While organizing on issues related to the development and management of affordable housing is the most common type of community organizing, some CDCs have organized around other neighborhood issues not directly related to CDC development projects. These issues have including crime and police behavior, tenants rights (including both landlord/tenant issues with for-profit landlords and policy issues, like rent control and just cause eviction legislation), city or town services, youth issues, open space and environmental justice issues, community gardens, welfare reform, immigrant rights, jobs, community control of development and many more issues. The Fenway CDC organized residents to stop a neighboring university from building a new dorm in a residential neighborhood. Allston-Brighton is currently organizing residents to change the disruptive business practices of a nearby seafood processing plant for Legal Seafoods, a well known Boston restaurant chain. NOAH organized residents to convert asphalt school lots into green play space and to clean up polluted Chelsea Creek.

By and large, CDCs have tended to stay clear of the political process. Many CDC staff and board members have worked for candidates in their hours off the job in order to develop relationships that will benefit their CDC. Though many CDC people have volunteered as individuals, rarely have CDCs as institutions become involved in electoral campaigns beyond scattered voter registration work. Ballot initiatives are an exception to this general rule. In 1990 many CDCs worked to help defeat a state-wide ballot initiative that would have drastically cut state taxes and services. In 1994, some Boston CDCs organized residents against a ballot initiative to end rent control.

Over the last few years, some CDCs have begun to explore how they can build more political power. Coalition for a Better Acre sponsored the first ever televised debate between Lowell city council candidates, which was a major factor contributing to the defeat of many incumbents in 1993. Codman Square began a systematic voter registration and education campaign with the help of a state-wide group called Voter Power. Jamaica Plain NDC, in conjunction with two other local groups, sponsored a debate among state senate candidates. While CDCs are just beginning to explore the possibilities for systematic voter registration, education and mobilization, there is substantial interest in this area.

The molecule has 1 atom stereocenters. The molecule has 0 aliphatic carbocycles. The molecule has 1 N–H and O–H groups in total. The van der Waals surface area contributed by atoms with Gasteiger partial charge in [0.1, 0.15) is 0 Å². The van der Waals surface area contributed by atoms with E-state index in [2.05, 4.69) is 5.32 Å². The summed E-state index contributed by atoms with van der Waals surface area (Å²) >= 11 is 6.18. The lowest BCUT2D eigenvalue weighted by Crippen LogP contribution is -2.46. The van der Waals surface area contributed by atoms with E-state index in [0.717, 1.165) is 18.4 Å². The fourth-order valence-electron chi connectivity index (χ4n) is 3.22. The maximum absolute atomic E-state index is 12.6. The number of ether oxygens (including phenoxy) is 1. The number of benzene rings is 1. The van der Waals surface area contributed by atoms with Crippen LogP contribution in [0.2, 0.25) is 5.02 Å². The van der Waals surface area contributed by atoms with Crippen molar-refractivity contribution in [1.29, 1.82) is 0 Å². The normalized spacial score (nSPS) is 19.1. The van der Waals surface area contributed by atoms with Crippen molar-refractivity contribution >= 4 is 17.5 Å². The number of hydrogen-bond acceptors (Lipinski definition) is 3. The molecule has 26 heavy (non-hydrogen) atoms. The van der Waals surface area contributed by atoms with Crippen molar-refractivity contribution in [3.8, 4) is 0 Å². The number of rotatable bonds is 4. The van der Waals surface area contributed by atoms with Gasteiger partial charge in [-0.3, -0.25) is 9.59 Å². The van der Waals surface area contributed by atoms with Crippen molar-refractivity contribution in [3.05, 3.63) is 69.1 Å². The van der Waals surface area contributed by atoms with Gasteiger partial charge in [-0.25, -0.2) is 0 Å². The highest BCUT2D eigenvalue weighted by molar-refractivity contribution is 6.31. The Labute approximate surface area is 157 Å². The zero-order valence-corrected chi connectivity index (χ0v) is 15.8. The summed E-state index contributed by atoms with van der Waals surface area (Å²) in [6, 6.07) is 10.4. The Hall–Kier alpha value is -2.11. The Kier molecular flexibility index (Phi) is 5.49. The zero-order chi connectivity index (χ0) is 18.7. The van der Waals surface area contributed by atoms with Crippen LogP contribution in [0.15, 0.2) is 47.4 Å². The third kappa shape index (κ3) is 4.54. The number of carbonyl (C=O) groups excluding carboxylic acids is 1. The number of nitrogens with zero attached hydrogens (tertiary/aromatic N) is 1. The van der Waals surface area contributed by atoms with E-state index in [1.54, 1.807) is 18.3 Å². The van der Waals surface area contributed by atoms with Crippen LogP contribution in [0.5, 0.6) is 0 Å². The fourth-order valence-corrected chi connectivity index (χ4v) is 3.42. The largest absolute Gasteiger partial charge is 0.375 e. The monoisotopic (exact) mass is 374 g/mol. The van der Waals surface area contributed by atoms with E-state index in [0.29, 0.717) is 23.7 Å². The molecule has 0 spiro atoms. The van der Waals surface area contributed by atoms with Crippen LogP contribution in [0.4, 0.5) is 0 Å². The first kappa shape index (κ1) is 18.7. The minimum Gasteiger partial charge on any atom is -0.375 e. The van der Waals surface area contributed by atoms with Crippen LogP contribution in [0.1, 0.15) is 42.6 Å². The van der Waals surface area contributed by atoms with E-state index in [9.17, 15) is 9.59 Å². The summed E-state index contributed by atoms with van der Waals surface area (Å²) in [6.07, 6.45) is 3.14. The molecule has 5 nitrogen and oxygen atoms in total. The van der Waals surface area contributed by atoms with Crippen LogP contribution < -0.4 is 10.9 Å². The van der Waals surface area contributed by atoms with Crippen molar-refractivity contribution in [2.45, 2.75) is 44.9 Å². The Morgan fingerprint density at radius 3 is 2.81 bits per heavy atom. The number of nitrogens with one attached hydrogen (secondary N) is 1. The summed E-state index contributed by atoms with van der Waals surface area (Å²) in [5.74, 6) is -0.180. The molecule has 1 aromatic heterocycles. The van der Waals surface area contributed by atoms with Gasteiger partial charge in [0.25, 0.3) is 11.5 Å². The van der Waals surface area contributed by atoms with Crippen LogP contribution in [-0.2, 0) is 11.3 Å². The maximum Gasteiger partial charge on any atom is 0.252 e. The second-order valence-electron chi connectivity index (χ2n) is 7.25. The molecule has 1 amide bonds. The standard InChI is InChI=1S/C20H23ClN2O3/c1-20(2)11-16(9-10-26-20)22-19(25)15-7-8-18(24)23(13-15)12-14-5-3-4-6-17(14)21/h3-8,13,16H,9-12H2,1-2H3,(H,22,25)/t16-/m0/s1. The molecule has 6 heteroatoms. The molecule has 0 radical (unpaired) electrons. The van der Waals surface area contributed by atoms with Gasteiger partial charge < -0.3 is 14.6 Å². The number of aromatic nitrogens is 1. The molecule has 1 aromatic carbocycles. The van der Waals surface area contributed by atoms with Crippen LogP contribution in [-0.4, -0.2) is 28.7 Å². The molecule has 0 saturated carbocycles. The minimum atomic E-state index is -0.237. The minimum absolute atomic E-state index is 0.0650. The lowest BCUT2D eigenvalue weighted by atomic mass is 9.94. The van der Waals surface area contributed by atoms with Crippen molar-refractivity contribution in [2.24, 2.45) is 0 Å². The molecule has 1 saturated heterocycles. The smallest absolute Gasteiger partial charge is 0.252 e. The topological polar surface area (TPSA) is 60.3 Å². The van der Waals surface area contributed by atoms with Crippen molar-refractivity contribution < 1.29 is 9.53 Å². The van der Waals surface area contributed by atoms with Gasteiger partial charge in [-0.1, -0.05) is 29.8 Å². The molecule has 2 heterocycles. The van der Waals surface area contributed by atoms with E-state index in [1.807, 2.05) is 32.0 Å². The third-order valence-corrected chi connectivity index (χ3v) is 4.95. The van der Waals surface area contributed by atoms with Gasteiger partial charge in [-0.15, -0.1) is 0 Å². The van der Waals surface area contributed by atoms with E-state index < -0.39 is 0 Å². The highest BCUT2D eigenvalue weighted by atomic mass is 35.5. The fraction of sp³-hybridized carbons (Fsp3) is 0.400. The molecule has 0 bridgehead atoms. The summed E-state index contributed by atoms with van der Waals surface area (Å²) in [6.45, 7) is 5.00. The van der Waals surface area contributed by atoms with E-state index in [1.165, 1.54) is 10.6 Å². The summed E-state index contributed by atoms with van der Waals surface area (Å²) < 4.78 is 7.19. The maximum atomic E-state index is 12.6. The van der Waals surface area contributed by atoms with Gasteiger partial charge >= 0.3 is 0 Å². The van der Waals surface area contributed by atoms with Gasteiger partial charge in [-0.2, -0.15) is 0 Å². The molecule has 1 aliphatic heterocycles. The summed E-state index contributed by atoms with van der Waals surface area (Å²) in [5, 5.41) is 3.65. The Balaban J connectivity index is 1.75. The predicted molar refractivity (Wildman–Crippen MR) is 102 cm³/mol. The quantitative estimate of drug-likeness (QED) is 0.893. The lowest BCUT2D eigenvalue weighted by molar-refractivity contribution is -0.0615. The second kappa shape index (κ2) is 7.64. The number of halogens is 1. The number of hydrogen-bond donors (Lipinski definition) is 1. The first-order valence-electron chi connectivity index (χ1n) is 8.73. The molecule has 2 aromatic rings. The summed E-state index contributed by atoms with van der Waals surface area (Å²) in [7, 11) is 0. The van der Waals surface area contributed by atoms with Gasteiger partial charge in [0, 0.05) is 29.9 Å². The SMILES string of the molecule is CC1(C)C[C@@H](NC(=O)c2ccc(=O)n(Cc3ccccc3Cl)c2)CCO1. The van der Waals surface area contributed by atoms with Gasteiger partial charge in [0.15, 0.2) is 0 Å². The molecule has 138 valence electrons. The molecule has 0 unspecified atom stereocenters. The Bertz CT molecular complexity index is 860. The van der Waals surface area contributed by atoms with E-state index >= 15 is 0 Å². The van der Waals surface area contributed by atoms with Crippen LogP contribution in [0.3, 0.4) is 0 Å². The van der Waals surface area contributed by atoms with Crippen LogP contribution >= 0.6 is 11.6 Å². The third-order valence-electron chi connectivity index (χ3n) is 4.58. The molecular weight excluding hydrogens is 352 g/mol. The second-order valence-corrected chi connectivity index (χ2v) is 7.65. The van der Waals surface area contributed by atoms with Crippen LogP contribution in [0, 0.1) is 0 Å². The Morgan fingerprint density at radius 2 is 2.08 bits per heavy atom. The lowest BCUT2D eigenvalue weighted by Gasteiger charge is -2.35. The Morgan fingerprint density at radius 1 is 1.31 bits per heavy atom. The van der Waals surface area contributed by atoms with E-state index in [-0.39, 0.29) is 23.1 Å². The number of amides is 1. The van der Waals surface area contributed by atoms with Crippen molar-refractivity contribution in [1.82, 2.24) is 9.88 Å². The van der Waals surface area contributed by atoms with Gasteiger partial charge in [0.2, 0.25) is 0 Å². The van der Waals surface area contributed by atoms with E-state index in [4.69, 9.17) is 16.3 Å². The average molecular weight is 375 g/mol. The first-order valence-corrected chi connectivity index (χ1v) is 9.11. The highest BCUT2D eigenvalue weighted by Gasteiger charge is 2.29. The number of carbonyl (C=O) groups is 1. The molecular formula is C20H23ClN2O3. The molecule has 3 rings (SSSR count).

Many CDCs use community events , annual meetings, ethnic or multi-cultural festivals, neighborhood clean ups, barbecues, picnics, and street fairs , to build community ties and present a public face of the CDC to neighborhood residents. In most CDCs, staff plan the event, and it is not part of some larger campaign. However, some CDCs use these community events as part of their organizing work, bringing together a group of residents to plan and run the event and using it to build relationships and leadership skills as part of a campaign to build power.

In some CDCs, organizing ends up playing a support role to development. Organizers in these CDCs do community planning at the beginning of a development cycle. They mobilize support for CDC development projects when the projects are in danger. They organize resident councils to help with the on-going management of CDC developments. They organize community events, put out a newsletter, and plan a voter registration day. These CDCs try to do a little bit of each the kinds of organizing listed in 1 through 6 above.

There is nothing inherently wrong with this model of organizing, but it does have its drawbacks. First of all, it is driven more by the CDCs development agenda than by residents needs. It is hard to maintain a high level of resident involvement because residents find that the CDC does not respond to their self-interest. Compounding this problem is the fact that CDC organizers are stretched so thin by trying to do everything that they do not have time to do extensive leadership development. A CDC operating in this mode will have a hard time maintaining involvement.

These seven different types of organizing are often related. CDCs who organize residents into residents council will often help these residents organize around issues that are not directly related to management of the building, such as crime and City services. Political organizing is often tied with issue organizing, organizing for development resources or sometimes both. This inter-relatedness makes sense since building political power helps residents win victories around issues and development resources.